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These Charts Say All You Need to Know About Current Credit Conditions in the U.S.

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Five charts from the Federal Reserve illustrate the current credit conditions in the U.S.

First, take a look at the total debt balance and what its comprised of:

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Aggregate consumer debt continued to decline in the second quarter, continuing its trend of the previous six quarters. As of  June 30, 2010, total consumer indebtedness was $11.7 trillion, a reduction of $812 billion (6.5%) from its peak level at the close of 2008Q3, and $178 billion (1.5%) below its March 31, 2010 level.  Household mortgage indebtedness has declined 6.4%, and home equity lines of credit (HELOCs) have fallen 4.4% since their respective peaks in 2008Q3 and 2009Q1. Excluding mortgage and HELOC balances, consumer indebtedness fell 1.5% in the quarter and, after having fallen for six consecutive quarters, stands at $2.31 trillion, 8.4% below its 2008Q4 peak.

The second chart shows the number of accounts by loan type. Note the blue line, which shows the precipitous decline in the number of credit card accounts, certainly impacting issuers, such as Capital One, Mastercard and Visa.

About 272 million credit accounts were closed during the four quarters that ended June 30, while 161 million accounts were opened.

Meanwhile, credit card limits have been cut at a faster rate than balances have been reduced, the net impact certainly showing up in the form of lowered credit scores and a decline in credit quality.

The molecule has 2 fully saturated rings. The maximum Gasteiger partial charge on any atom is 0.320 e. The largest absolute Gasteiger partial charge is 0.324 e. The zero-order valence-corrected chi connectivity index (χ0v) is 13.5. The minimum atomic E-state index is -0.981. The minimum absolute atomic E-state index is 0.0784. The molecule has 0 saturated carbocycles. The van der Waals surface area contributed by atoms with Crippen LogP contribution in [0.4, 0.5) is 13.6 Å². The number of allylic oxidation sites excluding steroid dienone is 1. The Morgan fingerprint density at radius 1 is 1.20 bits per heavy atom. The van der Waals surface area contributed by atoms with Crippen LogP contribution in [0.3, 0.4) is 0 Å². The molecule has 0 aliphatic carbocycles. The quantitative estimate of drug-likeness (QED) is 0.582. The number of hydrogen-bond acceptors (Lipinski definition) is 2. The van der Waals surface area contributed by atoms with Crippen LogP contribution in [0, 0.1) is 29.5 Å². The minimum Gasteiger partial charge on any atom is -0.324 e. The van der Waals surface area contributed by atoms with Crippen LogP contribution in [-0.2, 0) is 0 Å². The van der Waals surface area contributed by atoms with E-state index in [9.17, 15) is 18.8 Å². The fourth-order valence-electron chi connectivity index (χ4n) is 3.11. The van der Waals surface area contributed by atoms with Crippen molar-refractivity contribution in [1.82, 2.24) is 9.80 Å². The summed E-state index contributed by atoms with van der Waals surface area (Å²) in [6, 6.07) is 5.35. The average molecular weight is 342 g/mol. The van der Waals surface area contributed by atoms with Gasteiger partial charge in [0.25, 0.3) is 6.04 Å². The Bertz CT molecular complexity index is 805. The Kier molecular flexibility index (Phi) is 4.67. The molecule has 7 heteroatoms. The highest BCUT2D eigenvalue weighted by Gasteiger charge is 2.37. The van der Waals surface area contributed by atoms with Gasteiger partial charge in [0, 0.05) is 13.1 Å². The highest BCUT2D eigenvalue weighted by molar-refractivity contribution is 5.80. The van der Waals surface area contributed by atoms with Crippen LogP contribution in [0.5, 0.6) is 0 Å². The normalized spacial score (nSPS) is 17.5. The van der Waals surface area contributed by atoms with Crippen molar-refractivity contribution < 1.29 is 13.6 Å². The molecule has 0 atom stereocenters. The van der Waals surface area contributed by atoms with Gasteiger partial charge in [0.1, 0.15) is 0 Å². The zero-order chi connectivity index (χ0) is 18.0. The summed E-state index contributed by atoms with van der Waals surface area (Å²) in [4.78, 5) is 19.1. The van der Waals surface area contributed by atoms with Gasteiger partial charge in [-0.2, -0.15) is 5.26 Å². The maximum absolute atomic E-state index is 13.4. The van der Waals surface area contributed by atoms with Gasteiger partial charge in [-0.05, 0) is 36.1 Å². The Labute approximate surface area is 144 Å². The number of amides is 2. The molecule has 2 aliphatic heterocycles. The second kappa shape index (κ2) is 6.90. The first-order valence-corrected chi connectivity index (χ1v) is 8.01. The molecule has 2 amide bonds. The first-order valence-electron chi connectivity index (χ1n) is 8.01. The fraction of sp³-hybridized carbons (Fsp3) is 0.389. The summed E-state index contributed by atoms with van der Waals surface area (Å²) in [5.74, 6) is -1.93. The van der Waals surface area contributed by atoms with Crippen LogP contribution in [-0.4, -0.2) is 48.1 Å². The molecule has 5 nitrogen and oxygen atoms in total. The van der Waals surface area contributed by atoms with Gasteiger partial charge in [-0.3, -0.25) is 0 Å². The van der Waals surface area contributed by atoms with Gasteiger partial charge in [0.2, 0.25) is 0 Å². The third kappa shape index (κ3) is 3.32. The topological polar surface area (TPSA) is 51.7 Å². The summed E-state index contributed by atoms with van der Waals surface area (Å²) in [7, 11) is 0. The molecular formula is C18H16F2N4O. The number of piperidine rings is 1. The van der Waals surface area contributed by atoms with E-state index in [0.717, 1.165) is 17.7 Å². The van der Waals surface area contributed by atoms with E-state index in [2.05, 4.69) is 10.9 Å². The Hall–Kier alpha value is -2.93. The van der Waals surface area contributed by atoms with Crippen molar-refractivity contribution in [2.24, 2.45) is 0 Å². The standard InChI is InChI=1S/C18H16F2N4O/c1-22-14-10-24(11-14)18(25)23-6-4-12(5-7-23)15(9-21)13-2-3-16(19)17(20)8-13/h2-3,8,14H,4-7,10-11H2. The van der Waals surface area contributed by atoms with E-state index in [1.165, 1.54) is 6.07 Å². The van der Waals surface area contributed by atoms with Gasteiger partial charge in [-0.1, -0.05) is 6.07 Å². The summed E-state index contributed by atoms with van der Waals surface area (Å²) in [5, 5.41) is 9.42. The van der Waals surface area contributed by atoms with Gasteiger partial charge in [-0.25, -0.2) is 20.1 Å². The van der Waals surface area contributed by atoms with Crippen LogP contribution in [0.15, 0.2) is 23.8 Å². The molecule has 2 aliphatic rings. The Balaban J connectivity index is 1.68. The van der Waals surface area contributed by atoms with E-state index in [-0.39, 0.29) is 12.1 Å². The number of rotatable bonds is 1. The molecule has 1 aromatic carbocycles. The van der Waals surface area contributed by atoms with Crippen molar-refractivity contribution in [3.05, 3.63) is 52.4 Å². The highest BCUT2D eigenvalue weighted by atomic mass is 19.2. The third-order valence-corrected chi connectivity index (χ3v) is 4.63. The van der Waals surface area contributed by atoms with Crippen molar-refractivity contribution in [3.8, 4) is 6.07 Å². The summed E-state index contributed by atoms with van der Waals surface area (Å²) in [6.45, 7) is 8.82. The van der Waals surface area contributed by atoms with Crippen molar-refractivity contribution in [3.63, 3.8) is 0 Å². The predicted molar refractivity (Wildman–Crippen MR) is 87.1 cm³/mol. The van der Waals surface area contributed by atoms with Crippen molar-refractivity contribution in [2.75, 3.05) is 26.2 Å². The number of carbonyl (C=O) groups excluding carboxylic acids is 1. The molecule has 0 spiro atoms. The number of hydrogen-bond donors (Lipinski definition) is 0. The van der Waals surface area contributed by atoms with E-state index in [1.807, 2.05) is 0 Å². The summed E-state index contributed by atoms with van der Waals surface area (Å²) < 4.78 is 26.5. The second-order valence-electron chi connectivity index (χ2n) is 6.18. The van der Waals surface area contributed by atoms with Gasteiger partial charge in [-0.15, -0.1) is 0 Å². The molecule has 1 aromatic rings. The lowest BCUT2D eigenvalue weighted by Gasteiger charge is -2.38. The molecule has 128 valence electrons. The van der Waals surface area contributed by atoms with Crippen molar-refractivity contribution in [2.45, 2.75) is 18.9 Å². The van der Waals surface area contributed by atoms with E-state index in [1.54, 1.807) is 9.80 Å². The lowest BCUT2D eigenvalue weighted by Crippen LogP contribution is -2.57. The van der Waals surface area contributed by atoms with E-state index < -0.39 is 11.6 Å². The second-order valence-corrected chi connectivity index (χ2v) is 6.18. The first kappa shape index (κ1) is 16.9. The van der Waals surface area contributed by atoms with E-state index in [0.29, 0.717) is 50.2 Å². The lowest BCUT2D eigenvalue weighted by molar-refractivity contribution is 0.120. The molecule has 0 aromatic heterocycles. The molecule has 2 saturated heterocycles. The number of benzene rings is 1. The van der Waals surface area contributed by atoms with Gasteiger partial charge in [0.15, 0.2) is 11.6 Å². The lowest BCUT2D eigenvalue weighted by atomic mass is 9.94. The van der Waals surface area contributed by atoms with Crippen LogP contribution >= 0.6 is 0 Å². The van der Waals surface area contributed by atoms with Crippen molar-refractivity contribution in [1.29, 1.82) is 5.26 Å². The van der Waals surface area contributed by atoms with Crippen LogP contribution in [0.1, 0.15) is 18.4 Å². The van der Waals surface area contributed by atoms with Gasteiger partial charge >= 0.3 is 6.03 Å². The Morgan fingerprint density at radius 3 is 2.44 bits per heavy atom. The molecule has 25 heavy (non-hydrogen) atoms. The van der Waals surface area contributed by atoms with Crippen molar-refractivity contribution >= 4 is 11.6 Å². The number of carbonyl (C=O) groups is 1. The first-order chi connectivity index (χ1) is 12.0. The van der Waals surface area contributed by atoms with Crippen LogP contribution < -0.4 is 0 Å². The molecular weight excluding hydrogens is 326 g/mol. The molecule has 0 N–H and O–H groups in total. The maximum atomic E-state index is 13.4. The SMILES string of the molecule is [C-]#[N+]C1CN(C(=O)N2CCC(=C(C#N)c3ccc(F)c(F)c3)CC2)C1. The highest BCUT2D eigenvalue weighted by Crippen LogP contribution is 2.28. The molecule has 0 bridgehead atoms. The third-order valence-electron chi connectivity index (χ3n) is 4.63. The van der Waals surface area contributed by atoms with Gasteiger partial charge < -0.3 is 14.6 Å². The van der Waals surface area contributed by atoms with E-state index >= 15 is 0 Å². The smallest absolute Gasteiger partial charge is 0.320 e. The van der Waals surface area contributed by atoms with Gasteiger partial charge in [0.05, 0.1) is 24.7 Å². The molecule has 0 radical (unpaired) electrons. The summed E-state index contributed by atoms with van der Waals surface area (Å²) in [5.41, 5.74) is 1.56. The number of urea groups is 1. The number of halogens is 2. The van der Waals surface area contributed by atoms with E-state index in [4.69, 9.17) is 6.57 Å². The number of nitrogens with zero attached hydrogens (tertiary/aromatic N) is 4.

And here's a look at the number of consumers with new foreclosures and bankruptcies. Keep in mind that foreclosures remain muted in many states due to the ongoing issue of paperwork and questions about the process of foreclosure.

About 496,000 individuals had a foreclosure notation added to their credit reports between March 31 and June 30, an 8.7% increase from the 2010Q1 level of new foreclosures. New bankruptcies noted on credit reports rose over 34% during the quarter, from 463,000 to 621,000. While we usually see jumps in the bankruptcy rate between the first and second quarter of each year, the current increase is higher than in the past few years, when it was around 20%.

Lastly, here are quarterly transition rates (from 30-60 days late and to 90-days late) for current mortgage accounts. This paints a sobering picture for those who may have assumed the worst of the mortgage crisis is behind us.

About 2.6% of current mortgage balances transitioned into delinquency during 2010Q2, continuing the decline in this measure observed over the last year. Transitions from early (30-60 days) into serious (90 days or more) delinquency improved sharply in 2010Q2, falling from 39% to 33%, the lowest rate of deterioration since 2008Q2. Nonetheless, despite recent improvements in this rate and the "cure" rate - transitions from delinquency to current status, which rose to nearly 30% - both remain at very unfavorable levels by pre-crisis standards.
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